Ruling in High Desert Case Is a Victory for School Reform in California
A ruling in a San Bernardino County court is another victory for education reform in an ongoing battle to give parents in California the power to fix failing schools, write the editors of the San Bernardino Sun. The editors trace the context of the law and its short history in the state, concluding the success or failure of Desert Trails’ reform could inspire or discourage parents at other failing schools.
Schooling Them: ‘Parent Trigger’ Is a Big Deal—But Systemic Education Reform Is Bigger
Judge Steven Malone’s ruling for the parents who petitioned to take over Desert Trails Elementary is a significant and positive decision, writes Frederick Hess in The Daily. The parents had no other options for their children, who were forced into a desperate education situation. “The parent trigger’s power is that it enables impassioned parents to break the grip of school boards that placidly preside over educational malpractice year after year,” he writes. However, parents who exercise this right will need help from school reformers experienced in turning around and running failing schools, he says.
‘Parent Trigger’ Clarity
In addition to clearing the way for reform at the school, the ruling allowing an Adelanto, California Parent Trigger to proceed sends a broader message that school officials cannot undermine California’s law by making parents run in bureaucratic circles, write the editors of the Los Angeles Times. Even so, the complicated process indicates the state needs clearer guidelines for the law. Now, parents of Desert Trails Elementary students can proceed with the possibility of making a big difference for their children and community.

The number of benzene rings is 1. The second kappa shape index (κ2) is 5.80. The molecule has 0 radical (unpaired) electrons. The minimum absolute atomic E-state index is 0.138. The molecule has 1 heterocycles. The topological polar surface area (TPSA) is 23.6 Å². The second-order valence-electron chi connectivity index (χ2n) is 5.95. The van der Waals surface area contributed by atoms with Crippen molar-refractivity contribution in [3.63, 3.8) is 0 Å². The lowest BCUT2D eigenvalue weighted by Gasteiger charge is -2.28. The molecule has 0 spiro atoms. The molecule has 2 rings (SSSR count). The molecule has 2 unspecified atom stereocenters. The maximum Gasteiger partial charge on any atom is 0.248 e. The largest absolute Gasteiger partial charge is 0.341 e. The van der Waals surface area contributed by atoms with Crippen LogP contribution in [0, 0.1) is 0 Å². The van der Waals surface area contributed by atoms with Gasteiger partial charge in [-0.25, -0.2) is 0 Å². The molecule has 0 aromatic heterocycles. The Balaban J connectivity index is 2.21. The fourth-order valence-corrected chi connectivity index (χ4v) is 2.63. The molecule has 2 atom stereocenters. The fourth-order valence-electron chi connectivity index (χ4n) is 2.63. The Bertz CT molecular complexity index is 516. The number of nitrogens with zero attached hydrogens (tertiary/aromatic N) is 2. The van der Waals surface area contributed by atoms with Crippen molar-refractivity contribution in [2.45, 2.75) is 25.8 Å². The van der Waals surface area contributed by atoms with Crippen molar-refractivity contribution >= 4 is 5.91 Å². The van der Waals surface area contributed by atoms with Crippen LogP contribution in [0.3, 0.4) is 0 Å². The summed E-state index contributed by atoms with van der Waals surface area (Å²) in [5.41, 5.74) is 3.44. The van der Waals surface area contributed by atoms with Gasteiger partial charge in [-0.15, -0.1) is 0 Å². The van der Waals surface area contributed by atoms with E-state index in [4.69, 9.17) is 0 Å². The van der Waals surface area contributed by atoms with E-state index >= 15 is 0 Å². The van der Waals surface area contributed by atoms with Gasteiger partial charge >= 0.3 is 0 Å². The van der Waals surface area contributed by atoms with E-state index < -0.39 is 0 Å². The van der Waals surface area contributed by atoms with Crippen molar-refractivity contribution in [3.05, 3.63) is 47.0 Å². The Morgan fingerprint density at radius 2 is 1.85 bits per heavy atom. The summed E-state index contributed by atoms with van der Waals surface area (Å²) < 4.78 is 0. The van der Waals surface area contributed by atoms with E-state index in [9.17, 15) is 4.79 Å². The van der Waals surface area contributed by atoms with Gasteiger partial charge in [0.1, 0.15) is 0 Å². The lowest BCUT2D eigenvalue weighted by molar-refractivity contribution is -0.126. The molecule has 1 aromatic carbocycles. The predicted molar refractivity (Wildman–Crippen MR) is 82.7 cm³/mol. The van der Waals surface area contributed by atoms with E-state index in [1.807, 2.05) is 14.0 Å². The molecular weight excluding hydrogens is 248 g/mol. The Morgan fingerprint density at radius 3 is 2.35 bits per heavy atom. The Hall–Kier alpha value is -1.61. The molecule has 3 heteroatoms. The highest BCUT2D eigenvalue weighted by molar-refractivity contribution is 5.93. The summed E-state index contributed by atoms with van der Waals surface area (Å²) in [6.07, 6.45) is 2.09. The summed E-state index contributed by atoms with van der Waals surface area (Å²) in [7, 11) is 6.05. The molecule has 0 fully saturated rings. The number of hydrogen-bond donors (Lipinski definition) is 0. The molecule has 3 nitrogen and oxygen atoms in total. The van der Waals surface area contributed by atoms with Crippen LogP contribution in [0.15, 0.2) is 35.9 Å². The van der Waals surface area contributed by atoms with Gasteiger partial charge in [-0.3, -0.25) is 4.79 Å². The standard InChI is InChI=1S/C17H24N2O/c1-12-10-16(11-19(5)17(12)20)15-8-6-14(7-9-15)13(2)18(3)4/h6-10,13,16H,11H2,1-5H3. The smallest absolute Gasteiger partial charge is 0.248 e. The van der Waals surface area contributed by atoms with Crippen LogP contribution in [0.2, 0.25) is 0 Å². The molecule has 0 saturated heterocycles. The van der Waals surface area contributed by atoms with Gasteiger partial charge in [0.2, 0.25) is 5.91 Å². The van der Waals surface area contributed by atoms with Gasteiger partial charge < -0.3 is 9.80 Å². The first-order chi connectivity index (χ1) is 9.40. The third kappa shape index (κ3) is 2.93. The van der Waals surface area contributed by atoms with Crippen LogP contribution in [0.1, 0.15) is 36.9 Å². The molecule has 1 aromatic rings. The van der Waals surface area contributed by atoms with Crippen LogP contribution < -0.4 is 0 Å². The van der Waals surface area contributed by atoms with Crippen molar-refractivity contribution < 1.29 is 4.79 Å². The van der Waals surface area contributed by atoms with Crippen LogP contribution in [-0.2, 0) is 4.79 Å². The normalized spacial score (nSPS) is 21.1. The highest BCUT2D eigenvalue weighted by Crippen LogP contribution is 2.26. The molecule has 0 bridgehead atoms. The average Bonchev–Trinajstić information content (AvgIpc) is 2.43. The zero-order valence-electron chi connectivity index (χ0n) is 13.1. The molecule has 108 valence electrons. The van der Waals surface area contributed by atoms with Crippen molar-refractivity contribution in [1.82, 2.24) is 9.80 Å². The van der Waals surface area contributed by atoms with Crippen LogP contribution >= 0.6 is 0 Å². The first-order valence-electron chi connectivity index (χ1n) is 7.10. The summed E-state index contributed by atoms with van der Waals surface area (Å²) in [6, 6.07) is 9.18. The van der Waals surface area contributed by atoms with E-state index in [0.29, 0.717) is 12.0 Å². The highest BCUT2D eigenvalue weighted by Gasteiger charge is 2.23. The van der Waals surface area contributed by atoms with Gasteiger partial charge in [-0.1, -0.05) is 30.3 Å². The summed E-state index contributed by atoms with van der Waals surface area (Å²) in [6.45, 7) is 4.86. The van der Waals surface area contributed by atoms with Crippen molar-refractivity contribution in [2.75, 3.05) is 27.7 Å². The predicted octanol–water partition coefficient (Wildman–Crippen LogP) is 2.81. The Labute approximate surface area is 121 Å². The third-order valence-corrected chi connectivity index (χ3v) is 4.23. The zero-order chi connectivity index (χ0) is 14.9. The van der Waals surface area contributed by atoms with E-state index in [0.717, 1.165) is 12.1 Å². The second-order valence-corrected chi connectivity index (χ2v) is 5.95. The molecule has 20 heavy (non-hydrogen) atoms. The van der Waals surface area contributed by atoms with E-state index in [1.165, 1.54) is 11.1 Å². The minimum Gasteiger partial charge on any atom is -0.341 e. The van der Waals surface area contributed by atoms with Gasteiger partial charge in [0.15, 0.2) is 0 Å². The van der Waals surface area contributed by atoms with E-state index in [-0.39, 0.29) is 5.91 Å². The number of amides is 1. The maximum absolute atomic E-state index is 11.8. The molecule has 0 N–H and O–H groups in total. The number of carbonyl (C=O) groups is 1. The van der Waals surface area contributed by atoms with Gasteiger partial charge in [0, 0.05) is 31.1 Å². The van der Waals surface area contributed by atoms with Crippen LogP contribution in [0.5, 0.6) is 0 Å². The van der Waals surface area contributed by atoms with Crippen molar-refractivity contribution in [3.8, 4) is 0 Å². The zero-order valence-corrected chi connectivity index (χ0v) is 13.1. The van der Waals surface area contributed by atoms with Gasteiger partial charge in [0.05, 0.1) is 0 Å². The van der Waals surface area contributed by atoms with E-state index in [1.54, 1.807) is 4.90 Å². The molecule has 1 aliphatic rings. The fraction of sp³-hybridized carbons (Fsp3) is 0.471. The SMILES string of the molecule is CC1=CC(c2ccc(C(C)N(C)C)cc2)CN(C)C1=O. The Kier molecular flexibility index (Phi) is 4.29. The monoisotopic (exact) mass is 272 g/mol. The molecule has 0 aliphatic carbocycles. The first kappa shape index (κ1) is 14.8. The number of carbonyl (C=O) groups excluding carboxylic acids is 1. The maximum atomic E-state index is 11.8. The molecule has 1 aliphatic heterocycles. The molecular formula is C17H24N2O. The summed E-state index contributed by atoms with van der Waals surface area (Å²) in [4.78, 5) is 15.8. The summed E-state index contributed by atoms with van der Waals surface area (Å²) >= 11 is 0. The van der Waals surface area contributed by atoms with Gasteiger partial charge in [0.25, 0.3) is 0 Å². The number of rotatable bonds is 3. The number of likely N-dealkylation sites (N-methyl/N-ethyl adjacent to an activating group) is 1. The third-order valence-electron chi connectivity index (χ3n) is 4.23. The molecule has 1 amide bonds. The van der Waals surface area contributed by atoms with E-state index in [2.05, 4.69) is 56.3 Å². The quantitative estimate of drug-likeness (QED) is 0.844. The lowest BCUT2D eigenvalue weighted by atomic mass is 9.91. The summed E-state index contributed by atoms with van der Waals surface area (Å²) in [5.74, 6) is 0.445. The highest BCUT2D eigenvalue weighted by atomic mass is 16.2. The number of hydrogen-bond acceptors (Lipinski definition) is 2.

Parent Power: Grassroots Activism and K-12 Education Reform
Education reform advocacy organizations are working to pull parents into larger policy debates over school reform by mobilizing them to lobby policymakers, testify before school boards, and vote for certain policies. Reformers’ high hopes and good intentions often lead to naïve expectations of what parent power can accomplish, however, especially since some recent activism has not drawn on past lessons about community organizing and voter mobilization and because these new reformers face well-financed and practiced special interests: teachers unions. This paper, with contributions from Patrick McGuinn and Andrew Kelly, discusses strategy and outlook for parent power activists, offering recommendations to help them create sustained, successful reform.
Nothing in this Research & Commentary is intended to influence the passage of legislation, and it does not necessarily represent the views of The Heartland Institute. For further information on this and other topics, visit the School Reform News Web site at http://news.heartland.org/education, The Heartland Institute’s Web site at http://heartland.org, and PolicyBot, Heartland’s free online research database, at www.policybot.org.
If you have any questions about this issue or The Heartland Institute, contact Heartland education policy research fellow Joy Pullmann, at 312/377-4000 or [email protected]